Thanks Fay! My husband and I will be one of the “newbies” soon ourselves. Everyone has been new at one time or another. Joe was born knowing everything?? It’s pretty easy to judge people but it’s certainly not the right thing.
Chet & Marie says
Try changing a flat on a TT with 2 replacement knees as well as 2 replacement hips. That is what Good Sam club is for as at 70 we have no intention of quiting camping because I can not change a tire
David R says
Or, rather than engage a parking brake or 4WD, you should instead tell the noobs to just break the lug nuts loose with the tire iron while the wheel is still on the ground and then to jack it up like the rest of us would.
Rodger Hassard says
Seriously?…. We were all newbies at one time…..how about we LEARN from the articles….. These tips help even the seasoned RVer.
Thank you Rodger. All of this chest puffing isn’t necessary. If we pull together and support each other more people will be able to experience the fun of camping.
Changing tandem tires on a walking beam is a more complex issue, particularly the jacking required. This article is trivial.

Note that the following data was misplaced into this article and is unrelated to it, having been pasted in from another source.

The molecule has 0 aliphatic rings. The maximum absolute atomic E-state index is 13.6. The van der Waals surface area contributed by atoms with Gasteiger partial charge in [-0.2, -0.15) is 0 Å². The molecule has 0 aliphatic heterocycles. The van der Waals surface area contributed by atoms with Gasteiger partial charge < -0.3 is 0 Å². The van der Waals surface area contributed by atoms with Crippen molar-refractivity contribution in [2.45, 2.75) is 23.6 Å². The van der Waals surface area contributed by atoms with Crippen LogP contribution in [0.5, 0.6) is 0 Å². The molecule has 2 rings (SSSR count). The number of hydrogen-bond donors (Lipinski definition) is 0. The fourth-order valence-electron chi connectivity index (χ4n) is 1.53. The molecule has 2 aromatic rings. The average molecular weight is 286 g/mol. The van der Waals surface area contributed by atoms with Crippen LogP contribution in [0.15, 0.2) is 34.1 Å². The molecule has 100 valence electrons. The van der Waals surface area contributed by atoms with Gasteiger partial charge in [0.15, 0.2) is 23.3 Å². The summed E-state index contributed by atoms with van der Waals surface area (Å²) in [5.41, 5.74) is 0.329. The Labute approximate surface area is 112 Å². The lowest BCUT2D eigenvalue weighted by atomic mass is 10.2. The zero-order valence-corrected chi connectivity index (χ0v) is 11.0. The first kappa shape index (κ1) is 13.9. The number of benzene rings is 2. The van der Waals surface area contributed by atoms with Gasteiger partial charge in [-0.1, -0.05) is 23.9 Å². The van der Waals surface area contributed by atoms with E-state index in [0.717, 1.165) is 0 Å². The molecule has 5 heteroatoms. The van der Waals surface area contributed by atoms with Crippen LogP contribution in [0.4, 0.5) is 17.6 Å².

Kevin A Ryan says
I use an electric impact gun. works great for wheels and also for running up stabilizer
Phil Sattler says
Kevin- RIDGID also has an impact wrench and I use it for all the things you mentioned. It makes set up and take down much quicker and efficient.
Phil Sattler says
I also carry a torque wrench to tighten all my lugs correctly. Those are generally in your vehicles manual.
We all have our different capabilities.
I DO know how to change a tire, but sure as heck can’t cook worth a darn, nor paint, nor play a musical instrument.
If the article is helpful to even one fellow human, then it’s worth publishing.
Don’t be a condescending hater, I beg of you.
Purple Nancy says
I’m a newbee, I appreciate the information. Don’t put us down, thank you for the encouragement. Oh, by the way I’m not only a newbee but a single female traveling alone. Keep the info coming.